Subsystem 100 also contains a coupon dispenser 150 and a coin hopper and dispenser 155. Coupon dispenser 150 can be a standard coupon feed wheel that dispenses the appropriate number of coupons upon receipt of the correct commands. There is also a coin hopper 155 which dispenses coins or tokens upon the appropriate command. Such coupon and coin dispensers are well-known in the art.
Elements 110-155 of subsystem 100 are all coupled to microprocessor 180 through an I/O interface 170 so signals from those elements can be sent to microprocessor 180, and so microprocessor 180 can send commands to each one of those elements. Microprocessor 180 is preferably a 2764. Memory 190 is connected to microprocessor 180 for storage of commands and data. Backup power source 195 is a lithium battery which insures that the information in memory 190 is not lost when external power is lost.
The remaining element in FIG. 4 which has not yet be described is modem 175 which is a standard modem for microprocessor communication. Modem 175 can be used to communicate with the central coordination facility 20 in FIG. 1 via one of communication lines 11a-11z.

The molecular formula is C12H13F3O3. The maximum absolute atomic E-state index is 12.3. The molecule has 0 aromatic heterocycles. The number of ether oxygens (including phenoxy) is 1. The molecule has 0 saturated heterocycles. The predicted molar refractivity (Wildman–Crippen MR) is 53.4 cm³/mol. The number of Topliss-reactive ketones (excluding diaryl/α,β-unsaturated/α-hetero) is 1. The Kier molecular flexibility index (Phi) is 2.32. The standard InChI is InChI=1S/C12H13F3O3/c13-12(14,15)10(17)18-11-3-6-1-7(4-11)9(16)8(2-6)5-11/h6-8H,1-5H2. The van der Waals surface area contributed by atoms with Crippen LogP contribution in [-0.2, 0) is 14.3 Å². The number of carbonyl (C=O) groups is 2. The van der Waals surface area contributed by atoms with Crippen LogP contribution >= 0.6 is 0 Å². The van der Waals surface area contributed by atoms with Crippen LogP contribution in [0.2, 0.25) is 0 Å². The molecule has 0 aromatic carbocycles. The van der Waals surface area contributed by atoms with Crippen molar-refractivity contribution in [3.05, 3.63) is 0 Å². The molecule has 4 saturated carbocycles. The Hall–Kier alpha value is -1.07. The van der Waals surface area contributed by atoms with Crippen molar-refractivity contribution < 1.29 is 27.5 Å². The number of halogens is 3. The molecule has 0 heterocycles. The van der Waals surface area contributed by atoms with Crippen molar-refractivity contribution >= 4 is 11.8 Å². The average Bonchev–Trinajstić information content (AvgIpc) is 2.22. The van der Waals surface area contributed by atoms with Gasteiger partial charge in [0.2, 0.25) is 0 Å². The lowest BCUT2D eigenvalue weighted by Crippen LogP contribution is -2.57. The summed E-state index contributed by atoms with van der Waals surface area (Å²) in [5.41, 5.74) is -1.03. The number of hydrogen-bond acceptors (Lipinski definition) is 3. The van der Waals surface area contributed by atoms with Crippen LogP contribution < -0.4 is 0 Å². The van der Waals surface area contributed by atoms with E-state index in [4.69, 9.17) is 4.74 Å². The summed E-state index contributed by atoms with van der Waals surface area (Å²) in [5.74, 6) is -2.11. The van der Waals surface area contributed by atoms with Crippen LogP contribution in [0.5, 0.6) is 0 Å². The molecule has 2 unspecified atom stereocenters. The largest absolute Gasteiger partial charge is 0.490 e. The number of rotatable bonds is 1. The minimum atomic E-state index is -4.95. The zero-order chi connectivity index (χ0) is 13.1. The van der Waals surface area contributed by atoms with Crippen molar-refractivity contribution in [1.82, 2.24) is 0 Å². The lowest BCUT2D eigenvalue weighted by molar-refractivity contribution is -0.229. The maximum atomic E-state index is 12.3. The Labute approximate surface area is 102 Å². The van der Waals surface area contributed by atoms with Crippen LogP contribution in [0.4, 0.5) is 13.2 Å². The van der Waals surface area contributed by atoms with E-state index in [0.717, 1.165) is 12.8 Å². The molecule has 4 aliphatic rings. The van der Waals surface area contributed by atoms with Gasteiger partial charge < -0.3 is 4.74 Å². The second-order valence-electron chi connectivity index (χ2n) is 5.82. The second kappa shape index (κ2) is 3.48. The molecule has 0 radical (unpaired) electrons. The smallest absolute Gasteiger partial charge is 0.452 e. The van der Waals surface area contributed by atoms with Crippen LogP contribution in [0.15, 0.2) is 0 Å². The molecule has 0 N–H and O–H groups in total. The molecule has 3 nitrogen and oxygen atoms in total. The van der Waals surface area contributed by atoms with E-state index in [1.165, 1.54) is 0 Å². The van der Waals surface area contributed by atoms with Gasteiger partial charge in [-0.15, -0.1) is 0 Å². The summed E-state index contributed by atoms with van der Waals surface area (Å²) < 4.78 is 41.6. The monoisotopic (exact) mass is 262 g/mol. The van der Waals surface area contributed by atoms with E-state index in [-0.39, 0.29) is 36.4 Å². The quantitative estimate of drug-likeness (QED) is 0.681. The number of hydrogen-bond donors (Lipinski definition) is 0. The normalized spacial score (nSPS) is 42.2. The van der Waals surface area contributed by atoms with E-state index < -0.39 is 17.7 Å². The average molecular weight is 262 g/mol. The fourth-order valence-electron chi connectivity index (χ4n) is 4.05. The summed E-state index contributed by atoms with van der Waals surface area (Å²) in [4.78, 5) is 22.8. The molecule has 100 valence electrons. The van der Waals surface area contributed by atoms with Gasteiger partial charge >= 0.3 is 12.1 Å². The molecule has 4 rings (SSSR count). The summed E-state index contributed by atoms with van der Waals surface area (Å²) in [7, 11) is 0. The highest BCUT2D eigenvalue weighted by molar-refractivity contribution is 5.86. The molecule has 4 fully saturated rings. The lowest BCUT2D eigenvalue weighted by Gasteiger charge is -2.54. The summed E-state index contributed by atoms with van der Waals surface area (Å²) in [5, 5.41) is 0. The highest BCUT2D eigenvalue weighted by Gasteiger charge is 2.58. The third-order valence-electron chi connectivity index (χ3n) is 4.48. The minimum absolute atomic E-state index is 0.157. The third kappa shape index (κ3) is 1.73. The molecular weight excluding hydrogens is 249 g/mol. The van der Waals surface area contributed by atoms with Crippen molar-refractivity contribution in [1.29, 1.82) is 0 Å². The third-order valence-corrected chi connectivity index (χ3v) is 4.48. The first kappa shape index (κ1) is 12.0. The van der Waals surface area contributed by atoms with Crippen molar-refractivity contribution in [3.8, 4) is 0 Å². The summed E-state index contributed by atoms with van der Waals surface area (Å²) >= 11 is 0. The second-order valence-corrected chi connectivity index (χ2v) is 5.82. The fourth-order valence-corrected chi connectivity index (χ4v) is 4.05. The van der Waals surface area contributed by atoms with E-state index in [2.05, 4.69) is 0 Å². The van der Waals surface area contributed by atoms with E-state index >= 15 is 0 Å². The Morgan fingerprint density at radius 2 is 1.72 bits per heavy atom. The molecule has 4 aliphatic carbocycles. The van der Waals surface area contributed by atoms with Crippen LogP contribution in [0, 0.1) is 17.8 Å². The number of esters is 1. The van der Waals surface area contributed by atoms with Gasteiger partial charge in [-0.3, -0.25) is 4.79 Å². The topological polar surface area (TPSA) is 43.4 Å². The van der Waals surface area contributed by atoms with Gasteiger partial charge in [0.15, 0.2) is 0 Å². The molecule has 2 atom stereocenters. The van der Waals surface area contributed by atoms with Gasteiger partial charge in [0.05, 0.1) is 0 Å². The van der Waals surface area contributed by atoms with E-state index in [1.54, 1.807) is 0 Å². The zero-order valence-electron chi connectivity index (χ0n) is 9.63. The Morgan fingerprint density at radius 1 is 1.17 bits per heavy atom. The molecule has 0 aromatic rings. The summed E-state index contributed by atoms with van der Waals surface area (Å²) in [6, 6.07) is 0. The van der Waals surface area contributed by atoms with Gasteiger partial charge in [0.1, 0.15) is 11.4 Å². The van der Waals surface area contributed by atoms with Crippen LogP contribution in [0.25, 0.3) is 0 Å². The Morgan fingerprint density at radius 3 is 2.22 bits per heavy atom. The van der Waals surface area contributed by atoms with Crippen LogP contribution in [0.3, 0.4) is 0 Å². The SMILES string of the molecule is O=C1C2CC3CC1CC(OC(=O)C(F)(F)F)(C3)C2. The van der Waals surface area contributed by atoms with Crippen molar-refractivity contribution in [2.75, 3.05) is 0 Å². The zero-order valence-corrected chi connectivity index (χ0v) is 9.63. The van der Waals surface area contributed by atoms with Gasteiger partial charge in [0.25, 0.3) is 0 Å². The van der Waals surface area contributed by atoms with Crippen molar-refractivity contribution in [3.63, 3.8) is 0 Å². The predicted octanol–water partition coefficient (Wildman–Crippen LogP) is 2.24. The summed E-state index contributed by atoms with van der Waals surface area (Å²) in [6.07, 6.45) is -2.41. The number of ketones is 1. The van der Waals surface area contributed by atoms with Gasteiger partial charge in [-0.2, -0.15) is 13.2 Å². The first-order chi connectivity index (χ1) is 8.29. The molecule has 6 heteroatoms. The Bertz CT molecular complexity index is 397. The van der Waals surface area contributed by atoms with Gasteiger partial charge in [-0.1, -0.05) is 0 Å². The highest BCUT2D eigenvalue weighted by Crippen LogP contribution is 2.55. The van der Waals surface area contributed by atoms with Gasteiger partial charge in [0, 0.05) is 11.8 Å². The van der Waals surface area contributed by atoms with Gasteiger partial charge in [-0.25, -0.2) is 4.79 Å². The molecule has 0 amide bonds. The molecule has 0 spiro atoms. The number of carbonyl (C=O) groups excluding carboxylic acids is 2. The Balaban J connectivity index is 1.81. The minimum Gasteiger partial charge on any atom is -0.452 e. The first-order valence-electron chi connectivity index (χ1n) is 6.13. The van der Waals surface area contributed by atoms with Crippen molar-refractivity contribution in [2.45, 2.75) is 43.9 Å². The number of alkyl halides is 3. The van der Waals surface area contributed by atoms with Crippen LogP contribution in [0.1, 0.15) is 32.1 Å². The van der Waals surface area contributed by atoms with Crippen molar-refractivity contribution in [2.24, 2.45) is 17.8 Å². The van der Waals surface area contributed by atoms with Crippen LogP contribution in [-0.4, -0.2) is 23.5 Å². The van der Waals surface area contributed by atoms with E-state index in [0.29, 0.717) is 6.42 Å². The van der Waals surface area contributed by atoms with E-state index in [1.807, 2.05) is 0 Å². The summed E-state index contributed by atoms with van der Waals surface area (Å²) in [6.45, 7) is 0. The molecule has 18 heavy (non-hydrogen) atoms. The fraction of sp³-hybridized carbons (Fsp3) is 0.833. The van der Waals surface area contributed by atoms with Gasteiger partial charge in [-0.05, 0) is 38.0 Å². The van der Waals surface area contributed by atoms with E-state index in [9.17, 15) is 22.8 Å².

FIG. 5 shows the general operation of the remotely-located remove vending machine whose operational subsystem appears in FIG. 4. In step 200, microprocessor 180 performs a machine check-out. If microprocessor 180 finds any malfunctions that it cannot correct, then it lights the "Machine Malfunction" light in display 160. If the checkout is successful, then microprocessor 180 lights the "Machine Ready" indicator on display 160. When that indicator is lit, then customer door lock 115 is unlocked allowing customer door 110 to be opened to receive containers.
After a customer opens customer door 110 and places a container in the bathtub, sensor 120 informs the microprocessor that a container is present, as shown by step 210 in FIG. 5. At this time, microprocessor 180 activates laser scanner 130 to read the UPC on the container. If laser reader 130 cannot find a UPC in step 230, then in step 240, microprocessor 180 lights the "Rotate Container" message on display 160 instructing the customer to rotate the can and place the bar code up. Microprocessor 180 then unlocks door lock 115 so the customer can rotate the can.